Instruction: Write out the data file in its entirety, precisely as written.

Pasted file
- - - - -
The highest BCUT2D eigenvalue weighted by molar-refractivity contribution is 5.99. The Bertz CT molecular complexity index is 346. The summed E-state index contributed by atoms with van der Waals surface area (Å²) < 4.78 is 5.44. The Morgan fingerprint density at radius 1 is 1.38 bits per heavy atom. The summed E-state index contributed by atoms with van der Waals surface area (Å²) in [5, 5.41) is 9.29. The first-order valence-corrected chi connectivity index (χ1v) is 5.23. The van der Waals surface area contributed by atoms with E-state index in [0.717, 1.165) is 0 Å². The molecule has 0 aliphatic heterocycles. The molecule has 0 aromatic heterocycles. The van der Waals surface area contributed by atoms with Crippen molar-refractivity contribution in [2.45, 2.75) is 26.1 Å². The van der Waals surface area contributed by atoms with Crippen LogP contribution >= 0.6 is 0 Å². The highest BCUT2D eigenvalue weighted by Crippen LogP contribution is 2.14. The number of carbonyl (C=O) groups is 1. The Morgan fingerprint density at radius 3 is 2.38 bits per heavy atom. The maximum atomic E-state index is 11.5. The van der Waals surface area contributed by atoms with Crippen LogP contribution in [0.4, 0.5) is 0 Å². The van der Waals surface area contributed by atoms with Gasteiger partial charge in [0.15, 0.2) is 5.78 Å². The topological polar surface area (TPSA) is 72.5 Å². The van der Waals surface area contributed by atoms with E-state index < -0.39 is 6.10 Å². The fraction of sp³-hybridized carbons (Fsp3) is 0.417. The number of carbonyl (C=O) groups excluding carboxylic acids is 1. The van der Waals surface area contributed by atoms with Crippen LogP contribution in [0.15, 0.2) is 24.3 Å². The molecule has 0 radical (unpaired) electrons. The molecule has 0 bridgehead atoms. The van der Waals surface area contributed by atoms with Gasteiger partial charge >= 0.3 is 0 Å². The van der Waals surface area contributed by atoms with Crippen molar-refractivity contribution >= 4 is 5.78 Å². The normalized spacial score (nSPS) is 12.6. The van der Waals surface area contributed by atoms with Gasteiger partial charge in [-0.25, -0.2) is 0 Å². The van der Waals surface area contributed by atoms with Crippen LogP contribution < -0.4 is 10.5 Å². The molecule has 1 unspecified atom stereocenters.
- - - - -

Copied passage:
The highest BCUT2D eigenvalue weighted by molar-refractivity contribution is 5.99. The Bertz CT molecular complexity index is 346. The summed E-state index contributed by atoms with van der Waals surface area (Å²) < 4.78 is 5.44. The Morgan fingerprint density at radius 1 is 1.38 bits per heavy atom. The summed E-state index contributed by atoms with van der Waals surface area (Å²) in [5, 5.41) is 9.29. The first-order valence-corrected chi connectivity index (χ1v) is 5.23. The van der Waals surface area contributed by atoms with E-state index in [0.717, 1.165) is 0 Å². The molecule has 0 aliphatic heterocycles. The molecule has 0 aromatic heterocycles. The van der Waals surface area contributed by atoms with Crippen molar-refractivity contribution in [2.45, 2.75) is 26.1 Å². The van der Waals surface area contributed by atoms with Crippen LogP contribution >= 0.6 is 0 Å². The highest BCUT2D eigenvalue weighted by Crippen LogP contribution is 2.14. The number of carbonyl (C=O) groups is 1. The Morgan fingerprint density at radius 3 is 2.38 bits per heavy atom. The maximum atomic E-state index is 11.5. The van der Waals surface area contributed by atoms with Crippen LogP contribution in [0.4, 0.5) is 0 Å². The van der Waals surface area contributed by atoms with Gasteiger partial charge in [0.15, 0.2) is 5.78 Å². The topological polar surface area (TPSA) is 72.5 Å². The van der Waals surface area contributed by atoms with E-state index < -0.39 is 6.10 Å². The fraction of sp³-hybridized carbons (Fsp3) is 0.417. The number of carbonyl (C=O) groups excluding carboxylic acids is 1. The van der Waals surface area contributed by atoms with Crippen LogP contribution in [0.15, 0.2) is 24.3 Å². The molecule has 0 radical (unpaired) electrons. The molecule has 0 bridgehead atoms. The van der Waals surface area contributed by atoms with Gasteiger partial charge >= 0.3 is 0 Å². The van der Waals surface area contributed by atoms with Crippen molar-refractivity contribution >= 4 is 5.78 Å². The normalized spacial score (nSPS) is 12.6. The van der Waals surface area contributed by atoms with Gasteiger partial charge in [-0.25, -0.2) is 0 Å². The van der Waals surface area contributed by atoms with Crippen LogP contribution < -0.4 is 10.5 Å². The molecule has 1 unspecified atom stereocenters.